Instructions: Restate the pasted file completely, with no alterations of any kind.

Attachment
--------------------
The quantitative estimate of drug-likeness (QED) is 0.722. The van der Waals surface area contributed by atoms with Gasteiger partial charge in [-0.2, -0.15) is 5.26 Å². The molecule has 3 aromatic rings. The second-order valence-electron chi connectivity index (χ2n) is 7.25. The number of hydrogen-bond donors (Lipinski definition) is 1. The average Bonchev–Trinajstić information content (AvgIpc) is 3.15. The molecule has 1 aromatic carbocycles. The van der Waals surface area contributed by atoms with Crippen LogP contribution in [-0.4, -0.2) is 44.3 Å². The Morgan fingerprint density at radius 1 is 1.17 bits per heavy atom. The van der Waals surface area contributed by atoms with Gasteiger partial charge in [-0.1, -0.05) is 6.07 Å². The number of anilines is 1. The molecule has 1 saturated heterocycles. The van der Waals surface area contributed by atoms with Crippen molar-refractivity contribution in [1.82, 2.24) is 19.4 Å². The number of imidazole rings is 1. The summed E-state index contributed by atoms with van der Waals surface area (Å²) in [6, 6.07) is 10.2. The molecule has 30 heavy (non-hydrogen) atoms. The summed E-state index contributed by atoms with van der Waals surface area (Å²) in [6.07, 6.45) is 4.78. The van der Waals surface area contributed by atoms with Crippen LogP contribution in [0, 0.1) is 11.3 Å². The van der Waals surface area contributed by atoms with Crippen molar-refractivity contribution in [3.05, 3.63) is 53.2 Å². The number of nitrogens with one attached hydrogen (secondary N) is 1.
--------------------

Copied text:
The quantitative estimate of drug-likeness (QED) is 0.722. The van der Waals surface area contributed by atoms with Gasteiger partial charge in [-0.2, -0.15) is 5.26 Å². The molecule has 3 aromatic rings. The second-order valence-electron chi connectivity index (χ2n) is 7.25. The number of hydrogen-bond donors (Lipinski definition) is 1. The average Bonchev–Trinajstić information content (AvgIpc) is 3.15. The molecule has 1 aromatic carbocycles. The van der Waals surface area contributed by atoms with Crippen LogP contribution in [-0.4, -0.2) is 44.3 Å². The Morgan fingerprint density at radius 1 is 1.17 bits per heavy atom. The van der Waals surface area contributed by atoms with Gasteiger partial charge in [-0.1, -0.05) is 6.07 Å². The number of anilines is 1. The molecule has 1 saturated heterocycles. The van der Waals surface area contributed by atoms with Crippen molar-refractivity contribution in [1.82, 2.24) is 19.4 Å². The number of imidazole rings is 1. The summed E-state index contributed by atoms with van der Waals surface area (Å²) in [6, 6.07) is 10.2. The molecule has 30 heavy (non-hydrogen) atoms. The summed E-state index contributed by atoms with van der Waals surface area (Å²) in [6.07, 6.45) is 4.78. The van der Waals surface area contributed by atoms with Crippen LogP contribution in [0, 0.1) is 11.3 Å². The van der Waals surface area contributed by atoms with Crippen molar-refractivity contribution in [3.05, 3.63) is 53.2 Å². The number of nitrogens with one attached hydrogen (secondary N) is 1.